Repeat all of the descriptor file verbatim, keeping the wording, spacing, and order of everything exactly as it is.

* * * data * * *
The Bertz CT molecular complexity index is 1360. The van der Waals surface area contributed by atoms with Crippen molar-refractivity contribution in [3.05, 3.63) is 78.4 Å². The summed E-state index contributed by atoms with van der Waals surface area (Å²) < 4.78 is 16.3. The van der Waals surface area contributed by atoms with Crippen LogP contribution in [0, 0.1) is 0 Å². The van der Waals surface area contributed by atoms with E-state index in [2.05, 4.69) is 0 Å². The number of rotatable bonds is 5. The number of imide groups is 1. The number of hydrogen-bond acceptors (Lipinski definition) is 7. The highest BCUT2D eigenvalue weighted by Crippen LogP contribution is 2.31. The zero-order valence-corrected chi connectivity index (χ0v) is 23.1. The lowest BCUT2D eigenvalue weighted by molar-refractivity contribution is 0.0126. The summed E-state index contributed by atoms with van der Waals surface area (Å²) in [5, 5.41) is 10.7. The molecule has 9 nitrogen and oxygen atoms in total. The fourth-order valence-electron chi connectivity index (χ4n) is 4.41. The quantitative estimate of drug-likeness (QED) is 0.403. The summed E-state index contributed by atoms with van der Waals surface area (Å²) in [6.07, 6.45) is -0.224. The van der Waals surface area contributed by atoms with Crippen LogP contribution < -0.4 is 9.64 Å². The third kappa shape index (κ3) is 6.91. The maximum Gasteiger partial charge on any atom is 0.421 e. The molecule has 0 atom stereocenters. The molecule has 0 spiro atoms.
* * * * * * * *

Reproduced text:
The Bertz CT molecular complexity index is 1360. The van der Waals surface area contributed by atoms with Crippen molar-refractivity contribution in [3.05, 3.63) is 78.4 Å². The summed E-state index contributed by atoms with van der Waals surface area (Å²) < 4.78 is 16.3. The van der Waals surface area contributed by atoms with Crippen LogP contribution in [0, 0.1) is 0 Å². The van der Waals surface area contributed by atoms with E-state index in [2.05, 4.69) is 0 Å². The number of rotatable bonds is 5. The number of imide groups is 1. The number of hydrogen-bond acceptors (Lipinski definition) is 7. The highest BCUT2D eigenvalue weighted by Crippen LogP contribution is 2.31. The zero-order valence-corrected chi connectivity index (χ0v) is 23.1. The lowest BCUT2D eigenvalue weighted by molar-refractivity contribution is 0.0126. The summed E-state index contributed by atoms with van der Waals surface area (Å²) in [5, 5.41) is 10.7. The molecule has 9 nitrogen and oxygen atoms in total. The fourth-order valence-electron chi connectivity index (χ4n) is 4.41. The quantitative estimate of drug-likeness (QED) is 0.403. The summed E-state index contributed by atoms with van der Waals surface area (Å²) in [6.07, 6.45) is -0.224. The van der Waals surface area contributed by atoms with Crippen LogP contribution < -0.4 is 9.64 Å². The third kappa shape index (κ3) is 6.91. The maximum Gasteiger partial charge on any atom is 0.421 e. The molecule has 0 atom stereocenters. The molecule has 0 spiro atoms.